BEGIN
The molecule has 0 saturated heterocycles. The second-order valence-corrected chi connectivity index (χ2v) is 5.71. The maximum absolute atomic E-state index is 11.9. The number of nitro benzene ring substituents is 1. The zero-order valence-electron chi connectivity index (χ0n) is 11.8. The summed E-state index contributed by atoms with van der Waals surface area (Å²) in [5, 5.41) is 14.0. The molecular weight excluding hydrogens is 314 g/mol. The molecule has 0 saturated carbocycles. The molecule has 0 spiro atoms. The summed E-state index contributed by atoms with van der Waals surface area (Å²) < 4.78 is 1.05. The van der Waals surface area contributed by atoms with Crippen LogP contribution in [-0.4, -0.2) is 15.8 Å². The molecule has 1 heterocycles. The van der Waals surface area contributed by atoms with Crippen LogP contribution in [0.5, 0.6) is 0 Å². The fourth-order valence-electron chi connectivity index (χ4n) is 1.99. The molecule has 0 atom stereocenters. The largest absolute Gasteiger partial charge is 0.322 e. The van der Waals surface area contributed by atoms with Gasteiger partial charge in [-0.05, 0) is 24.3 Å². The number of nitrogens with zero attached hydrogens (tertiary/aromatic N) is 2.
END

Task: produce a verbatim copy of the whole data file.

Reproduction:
The molecule has 0 saturated heterocycles. The second-order valence-corrected chi connectivity index (χ2v) is 5.71. The maximum absolute atomic E-state index is 11.9. The number of nitro benzene ring substituents is 1. The zero-order valence-electron chi connectivity index (χ0n) is 11.8. The summed E-state index contributed by atoms with van der Waals surface area (Å²) in [5, 5.41) is 14.0. The molecular weight excluding hydrogens is 314 g/mol. The molecule has 0 saturated carbocycles. The molecule has 0 spiro atoms. The summed E-state index contributed by atoms with van der Waals surface area (Å²) < 4.78 is 1.05. The van der Waals surface area contributed by atoms with Crippen LogP contribution in [-0.4, -0.2) is 15.8 Å². The molecule has 1 heterocycles. The van der Waals surface area contributed by atoms with Crippen LogP contribution in [0.5, 0.6) is 0 Å². The fourth-order valence-electron chi connectivity index (χ4n) is 1.99. The molecule has 0 atom stereocenters. The largest absolute Gasteiger partial charge is 0.322 e. The van der Waals surface area contributed by atoms with Gasteiger partial charge in [-0.05, 0) is 24.3 Å². The number of nitrogens with zero attached hydrogens (tertiary/aromatic N) is 2.